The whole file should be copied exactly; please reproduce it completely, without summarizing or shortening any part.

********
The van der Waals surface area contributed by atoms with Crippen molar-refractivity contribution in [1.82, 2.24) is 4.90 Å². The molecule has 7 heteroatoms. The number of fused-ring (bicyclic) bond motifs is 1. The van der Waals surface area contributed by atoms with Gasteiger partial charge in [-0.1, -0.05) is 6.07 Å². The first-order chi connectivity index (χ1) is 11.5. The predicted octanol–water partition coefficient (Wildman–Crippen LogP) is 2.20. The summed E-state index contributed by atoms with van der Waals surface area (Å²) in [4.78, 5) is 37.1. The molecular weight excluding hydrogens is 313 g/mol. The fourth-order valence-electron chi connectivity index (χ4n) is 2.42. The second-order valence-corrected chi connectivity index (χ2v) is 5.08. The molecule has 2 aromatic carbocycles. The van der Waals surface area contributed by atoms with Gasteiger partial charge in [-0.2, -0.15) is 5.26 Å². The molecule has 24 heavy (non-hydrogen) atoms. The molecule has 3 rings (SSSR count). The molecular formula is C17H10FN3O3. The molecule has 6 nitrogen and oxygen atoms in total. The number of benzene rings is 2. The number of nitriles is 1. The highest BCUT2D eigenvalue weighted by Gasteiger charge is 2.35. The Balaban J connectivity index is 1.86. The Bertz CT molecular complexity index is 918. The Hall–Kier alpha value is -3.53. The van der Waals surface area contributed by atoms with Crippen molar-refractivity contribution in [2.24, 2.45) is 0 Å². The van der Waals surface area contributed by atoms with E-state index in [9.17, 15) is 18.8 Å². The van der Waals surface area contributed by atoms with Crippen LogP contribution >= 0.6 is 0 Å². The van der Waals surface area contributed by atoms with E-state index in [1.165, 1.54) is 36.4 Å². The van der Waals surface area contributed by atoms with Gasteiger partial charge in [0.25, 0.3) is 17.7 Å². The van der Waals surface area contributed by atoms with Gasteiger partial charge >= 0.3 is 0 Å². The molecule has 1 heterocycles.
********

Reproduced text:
The van der Waals surface area contributed by atoms with Crippen molar-refractivity contribution in [1.82, 2.24) is 4.90 Å². The molecule has 7 heteroatoms. The number of fused-ring (bicyclic) bond motifs is 1. The van der Waals surface area contributed by atoms with Gasteiger partial charge in [-0.1, -0.05) is 6.07 Å². The first-order chi connectivity index (χ1) is 11.5. The predicted octanol–water partition coefficient (Wildman–Crippen LogP) is 2.20. The summed E-state index contributed by atoms with van der Waals surface area (Å²) in [4.78, 5) is 37.1. The molecular weight excluding hydrogens is 313 g/mol. The fourth-order valence-electron chi connectivity index (χ4n) is 2.42. The second-order valence-corrected chi connectivity index (χ2v) is 5.08. The molecule has 2 aromatic carbocycles. The van der Waals surface area contributed by atoms with Gasteiger partial charge in [-0.2, -0.15) is 5.26 Å². The molecule has 24 heavy (non-hydrogen) atoms. The molecule has 3 rings (SSSR count). The molecular formula is C17H10FN3O3. The molecule has 6 nitrogen and oxygen atoms in total. The number of benzene rings is 2. The number of nitriles is 1. The highest BCUT2D eigenvalue weighted by Gasteiger charge is 2.35. The Balaban J connectivity index is 1.86. The Bertz CT molecular complexity index is 918. The Hall–Kier alpha value is -3.53. The van der Waals surface area contributed by atoms with Crippen molar-refractivity contribution in [2.24, 2.45) is 0 Å². The van der Waals surface area contributed by atoms with E-state index in [9.17, 15) is 18.8 Å². The van der Waals surface area contributed by atoms with Crippen LogP contribution >= 0.6 is 0 Å². The van der Waals surface area contributed by atoms with E-state index in [1.165, 1.54) is 36.4 Å². The van der Waals surface area contributed by atoms with Gasteiger partial charge in [0.25, 0.3) is 17.7 Å². The van der Waals surface area contributed by atoms with Gasteiger partial charge >= 0.3 is 0 Å². The molecule has 1 heterocycles.